Boehner Calls For NPR De-Funding; Gets It Almost Exactly Right

Republican House Minority Leader and expected soon-to-be Speaker of the House John Boehner was quoted by National Review this afternoon calling for National Public Radio to lose federal funding in the wake of its controversial firing of longtime correspondent Juan Williams…

“We need to face facts — our government is broke. Washington is borrowing 37 cents of every dollar it spends from our kids and grandkids. Given that, I think it’s reasonable to ask why Congress is spending taxpayers’ money to support a left-wing radio network — and in the wake of Juan Williams’ firing, it’s clearer than ever that’s what NPR is.”

As with so many things Boehner says and does, this is good – and as a policy statement it’s on point. NPR is a waste of taxpayer dollars at a time when the internet, cable TV, satellite radio and all the other mechanisms to deliver information abound. The need for public funds to support a media venture does not exist – if NPR’s content is worthy of listenership then it’s worthy of sponsorship as well. And if it’s not, then it’s time for the creative destruction of the free market to wipe out people like Nina Totenberg, who can say things far more objectionable than Juan Williams did on NPR’s air.

But just like many things Boehner says and does, it’s not great.

That NPR is a left-wing radio network is certainly bad, at least in the context that it’s funded by your tax dollars. But Boehner missed the mark. What he could have said was “Washington is broke, and we’re borrowing 37 cents of every dollar we spend. And we’re borrowing money to fund NPR, a network so far out of the mainstream that even Juan Williams, who is as reliable a liberal as you’ll ever find, isn’t left-wing and politically orthodox enough for them.

“Juan will, I’m sure, land on his feet. But NPR has proven it no longer deserves our funding, in my view, and as Speaker I’ll support efforts to make it stand on its own like everybody else in the media.”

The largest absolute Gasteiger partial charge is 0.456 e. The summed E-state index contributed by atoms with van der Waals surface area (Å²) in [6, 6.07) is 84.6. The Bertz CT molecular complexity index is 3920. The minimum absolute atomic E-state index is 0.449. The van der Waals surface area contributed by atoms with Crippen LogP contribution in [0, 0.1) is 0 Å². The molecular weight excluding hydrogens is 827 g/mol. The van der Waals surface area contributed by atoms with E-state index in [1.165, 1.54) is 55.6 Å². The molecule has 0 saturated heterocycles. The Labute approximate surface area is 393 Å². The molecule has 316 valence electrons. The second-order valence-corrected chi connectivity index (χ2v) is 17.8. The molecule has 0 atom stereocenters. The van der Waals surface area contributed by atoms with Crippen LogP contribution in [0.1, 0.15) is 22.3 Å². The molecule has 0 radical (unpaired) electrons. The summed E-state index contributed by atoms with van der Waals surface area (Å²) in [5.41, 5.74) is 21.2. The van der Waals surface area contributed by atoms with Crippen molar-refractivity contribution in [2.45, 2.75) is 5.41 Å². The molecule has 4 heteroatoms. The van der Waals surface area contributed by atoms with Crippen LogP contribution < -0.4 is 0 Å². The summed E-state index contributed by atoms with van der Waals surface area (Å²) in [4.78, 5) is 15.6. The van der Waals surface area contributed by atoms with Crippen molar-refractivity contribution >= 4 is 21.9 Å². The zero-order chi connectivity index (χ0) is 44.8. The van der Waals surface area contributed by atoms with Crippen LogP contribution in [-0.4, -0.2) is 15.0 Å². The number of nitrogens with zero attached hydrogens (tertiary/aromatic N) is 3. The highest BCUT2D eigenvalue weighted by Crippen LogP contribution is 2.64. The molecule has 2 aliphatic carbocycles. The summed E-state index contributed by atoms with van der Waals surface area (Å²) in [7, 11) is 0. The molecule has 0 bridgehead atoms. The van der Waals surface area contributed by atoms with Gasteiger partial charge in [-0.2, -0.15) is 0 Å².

Boehner’s on the right side. But what the American people are looking for right now is for him and the Republicans we’re about to make the majority in the House of Representatives to show the kind of audacity and determination that the Left showed when they jammed Obamacare down our throats.

It’s true that talking about de-funding NPR isn’t as effective as actually de-funding NPR, so if Boehner walks softly on the issue as he did for NRO today and then does the deed in January we have no quarrel. But we’re two weeks away from an election of colossal importance, and NPR’s firing of Williams is now the hottest topic of conversation in the country. It’s an outrage on both sides of the political aisle, and as such it’s one of those galvanizing “70-30” issues politicians dream about. It’s just like the Ground Zero Mosque issue it spawned from in this regard.

And making the Juan Williams firing a campaign issue Republicans take a strong majoritarian position on is a winner in two weeks. A stronger statement from Boehner, one which doesn’t just ask questions but promise action, would have helped galvanize that issue for Republicans.

We’ll take what we can get on this one. But we’d like a good bit more.

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